“Are you sure?” Margery adjusted her red-framed glasses more firmly on her nose and peered at him sternly. “You don’t want to miss the Cherry Festival next weekend, not after coming all the way from Seattle. You won’t find any other accommodation at this late date.”
“I’m sure. Two nights,” he said firmly.
“Well, you let me know if you change your mind. Once folk get a taste of Cherry Lake they often don’t want to leave.” Margery handed him an old-fashioned iron key. “You’re in Cabin Number Five. You have the use of the row boats and if you haven’t brought your own fishing rod you can borrow one from here.”
Alex took the key. “I won’t be doing any fishing but I appreciate the offer.”
“You’re here on business then?” Margery clasped her hands comfortably above her rounded stomach. Her bright brown eyes reminded him of a bird eyeing a juicy worm.
“In a way.” At the door he paused. “Oh, do you know a young woman, late twenties, long red hair in braids, drives a blue Honda with an I Love Cherry Lake bumper sticker? Bit of an attitude.” It was a long shot but he hadn’t been able to get her laughing green eyes out of his mind. He wasn’t sure if he was annoyed or attracted or a bit of both.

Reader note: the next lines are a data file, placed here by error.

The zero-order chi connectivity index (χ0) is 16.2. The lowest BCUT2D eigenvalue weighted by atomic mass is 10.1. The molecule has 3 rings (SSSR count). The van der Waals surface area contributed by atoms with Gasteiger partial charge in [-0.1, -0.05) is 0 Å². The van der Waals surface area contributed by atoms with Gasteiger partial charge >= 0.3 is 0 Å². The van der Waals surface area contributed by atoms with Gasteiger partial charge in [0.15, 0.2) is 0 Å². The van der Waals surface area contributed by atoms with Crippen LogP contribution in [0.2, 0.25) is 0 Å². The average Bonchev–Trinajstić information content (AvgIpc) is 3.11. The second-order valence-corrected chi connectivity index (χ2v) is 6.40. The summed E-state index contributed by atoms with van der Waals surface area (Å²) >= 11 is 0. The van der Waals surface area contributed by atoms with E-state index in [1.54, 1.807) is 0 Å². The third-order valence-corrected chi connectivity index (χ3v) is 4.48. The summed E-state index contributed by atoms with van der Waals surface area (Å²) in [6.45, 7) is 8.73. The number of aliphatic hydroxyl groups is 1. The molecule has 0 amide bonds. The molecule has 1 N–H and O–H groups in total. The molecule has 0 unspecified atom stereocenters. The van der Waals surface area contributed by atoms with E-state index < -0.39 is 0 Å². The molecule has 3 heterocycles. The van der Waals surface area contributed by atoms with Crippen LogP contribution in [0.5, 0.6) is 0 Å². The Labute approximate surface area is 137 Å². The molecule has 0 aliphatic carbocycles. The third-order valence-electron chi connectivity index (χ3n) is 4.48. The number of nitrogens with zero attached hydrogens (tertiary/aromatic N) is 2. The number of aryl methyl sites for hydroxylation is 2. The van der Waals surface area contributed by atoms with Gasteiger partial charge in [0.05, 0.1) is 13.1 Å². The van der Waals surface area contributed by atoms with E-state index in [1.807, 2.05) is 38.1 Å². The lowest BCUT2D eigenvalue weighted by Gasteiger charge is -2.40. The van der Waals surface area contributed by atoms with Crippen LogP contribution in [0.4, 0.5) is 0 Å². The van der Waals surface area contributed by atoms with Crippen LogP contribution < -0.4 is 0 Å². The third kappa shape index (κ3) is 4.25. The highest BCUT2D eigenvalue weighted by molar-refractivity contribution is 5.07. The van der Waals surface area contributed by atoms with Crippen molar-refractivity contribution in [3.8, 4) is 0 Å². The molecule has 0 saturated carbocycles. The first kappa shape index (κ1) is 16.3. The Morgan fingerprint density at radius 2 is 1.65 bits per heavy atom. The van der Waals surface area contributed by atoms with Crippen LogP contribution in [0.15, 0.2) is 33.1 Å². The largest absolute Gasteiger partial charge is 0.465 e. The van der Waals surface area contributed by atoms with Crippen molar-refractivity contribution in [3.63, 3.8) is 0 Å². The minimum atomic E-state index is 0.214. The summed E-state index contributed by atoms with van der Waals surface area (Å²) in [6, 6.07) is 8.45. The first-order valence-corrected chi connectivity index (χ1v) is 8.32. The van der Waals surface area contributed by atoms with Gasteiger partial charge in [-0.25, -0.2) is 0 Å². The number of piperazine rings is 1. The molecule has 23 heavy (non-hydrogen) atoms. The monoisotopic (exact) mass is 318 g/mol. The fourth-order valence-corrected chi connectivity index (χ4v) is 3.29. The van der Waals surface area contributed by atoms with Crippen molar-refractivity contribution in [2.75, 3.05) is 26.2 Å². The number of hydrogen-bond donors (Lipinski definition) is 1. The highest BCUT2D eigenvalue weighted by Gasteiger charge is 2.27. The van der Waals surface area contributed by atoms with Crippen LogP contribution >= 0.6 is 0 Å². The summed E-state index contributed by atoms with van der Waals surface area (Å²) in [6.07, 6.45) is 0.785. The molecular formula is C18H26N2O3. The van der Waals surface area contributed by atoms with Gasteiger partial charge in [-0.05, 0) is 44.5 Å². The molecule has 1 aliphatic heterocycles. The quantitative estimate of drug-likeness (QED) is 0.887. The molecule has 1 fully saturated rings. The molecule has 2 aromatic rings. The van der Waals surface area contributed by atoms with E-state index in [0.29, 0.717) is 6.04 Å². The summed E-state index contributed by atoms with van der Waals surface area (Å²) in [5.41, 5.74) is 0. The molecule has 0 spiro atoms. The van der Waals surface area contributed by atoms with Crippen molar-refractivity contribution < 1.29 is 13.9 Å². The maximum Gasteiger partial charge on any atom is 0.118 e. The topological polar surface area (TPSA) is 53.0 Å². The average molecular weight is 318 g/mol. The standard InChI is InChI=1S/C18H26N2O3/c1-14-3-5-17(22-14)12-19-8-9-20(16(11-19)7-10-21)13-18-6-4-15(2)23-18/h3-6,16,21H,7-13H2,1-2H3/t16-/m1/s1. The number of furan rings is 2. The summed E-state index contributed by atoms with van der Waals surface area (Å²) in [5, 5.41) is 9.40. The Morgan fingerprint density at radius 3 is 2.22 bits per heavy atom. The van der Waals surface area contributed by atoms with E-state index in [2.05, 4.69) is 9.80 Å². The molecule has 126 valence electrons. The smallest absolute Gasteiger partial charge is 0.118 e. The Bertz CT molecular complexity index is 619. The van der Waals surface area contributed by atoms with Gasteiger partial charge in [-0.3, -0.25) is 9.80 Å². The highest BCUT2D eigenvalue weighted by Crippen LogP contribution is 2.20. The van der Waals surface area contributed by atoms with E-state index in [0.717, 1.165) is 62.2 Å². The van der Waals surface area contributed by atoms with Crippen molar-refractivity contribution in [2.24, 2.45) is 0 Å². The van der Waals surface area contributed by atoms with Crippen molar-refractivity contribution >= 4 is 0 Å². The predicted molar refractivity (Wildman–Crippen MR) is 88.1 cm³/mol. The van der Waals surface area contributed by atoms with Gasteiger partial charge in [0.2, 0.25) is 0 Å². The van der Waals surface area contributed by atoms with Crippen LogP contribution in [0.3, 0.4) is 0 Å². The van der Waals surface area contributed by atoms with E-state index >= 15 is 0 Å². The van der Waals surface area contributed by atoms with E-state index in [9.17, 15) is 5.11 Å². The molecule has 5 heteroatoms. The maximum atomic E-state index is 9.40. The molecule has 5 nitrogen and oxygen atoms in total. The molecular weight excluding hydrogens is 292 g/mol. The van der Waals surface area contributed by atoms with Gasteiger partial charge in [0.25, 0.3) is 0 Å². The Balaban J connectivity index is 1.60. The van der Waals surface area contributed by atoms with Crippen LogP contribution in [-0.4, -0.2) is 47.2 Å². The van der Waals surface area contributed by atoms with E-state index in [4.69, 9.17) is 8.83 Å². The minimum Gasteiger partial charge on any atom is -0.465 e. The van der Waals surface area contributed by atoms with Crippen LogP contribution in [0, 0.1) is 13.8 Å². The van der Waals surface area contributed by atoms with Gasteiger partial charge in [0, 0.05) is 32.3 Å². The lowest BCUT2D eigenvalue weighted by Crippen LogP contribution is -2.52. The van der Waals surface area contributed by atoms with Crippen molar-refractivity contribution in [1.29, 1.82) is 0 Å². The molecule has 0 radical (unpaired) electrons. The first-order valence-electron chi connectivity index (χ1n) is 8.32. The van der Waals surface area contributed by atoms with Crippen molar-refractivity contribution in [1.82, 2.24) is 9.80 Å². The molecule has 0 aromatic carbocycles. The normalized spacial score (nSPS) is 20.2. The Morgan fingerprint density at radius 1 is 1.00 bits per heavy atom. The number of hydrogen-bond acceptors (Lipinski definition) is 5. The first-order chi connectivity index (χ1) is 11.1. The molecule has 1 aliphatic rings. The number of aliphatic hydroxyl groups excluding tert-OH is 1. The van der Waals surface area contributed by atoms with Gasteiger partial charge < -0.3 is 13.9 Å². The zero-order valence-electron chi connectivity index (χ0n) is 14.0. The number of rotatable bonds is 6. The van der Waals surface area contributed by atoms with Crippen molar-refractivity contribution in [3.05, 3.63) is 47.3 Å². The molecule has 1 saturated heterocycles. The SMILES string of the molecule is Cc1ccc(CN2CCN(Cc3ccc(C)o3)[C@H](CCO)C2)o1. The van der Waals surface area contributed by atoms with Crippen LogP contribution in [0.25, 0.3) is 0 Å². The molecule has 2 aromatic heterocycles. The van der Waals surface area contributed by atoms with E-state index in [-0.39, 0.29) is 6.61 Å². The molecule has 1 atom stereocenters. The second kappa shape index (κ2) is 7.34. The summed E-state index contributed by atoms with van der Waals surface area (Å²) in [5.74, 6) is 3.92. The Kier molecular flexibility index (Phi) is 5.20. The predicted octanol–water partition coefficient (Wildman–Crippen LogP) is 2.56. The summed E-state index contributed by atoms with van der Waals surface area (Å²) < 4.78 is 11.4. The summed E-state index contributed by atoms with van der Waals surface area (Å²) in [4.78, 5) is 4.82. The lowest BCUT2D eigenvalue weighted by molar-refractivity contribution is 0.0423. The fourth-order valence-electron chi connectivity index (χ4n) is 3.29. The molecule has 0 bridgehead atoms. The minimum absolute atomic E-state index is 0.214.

“That sounds like Emma Stanhope. Lovely girl. So smart, too.”
“So she lives here?” She needed a little talking to. Let her know he didn’t appreciate being mocked.
“Her mom and sister do. Her mom works here at the motor inn, in fact. I expect Emma’s in town for the festival. I can look up her phone number if you want.”
“No, that’s okay, thanks.” On second thought best to stay right away from her. He was here for one reason only, to check on his father.
He got back in his car and drove the short distance down a lane to his cabin, a tiny log house with a rickety front porch and a path down to the lake. Margery wasn’t kidding about it being rustic. The steps were loose and the linoleum floor creaked with every footfall. Basic kitchen, well-worn furniture in the tiny living room, one bedroom and a bathroom with the shower over the tub. No airconditioning but there was an electric fan in the living room. Not even close to the five star accommodation he had booked in Cancun. But it was clean, spotless in fact.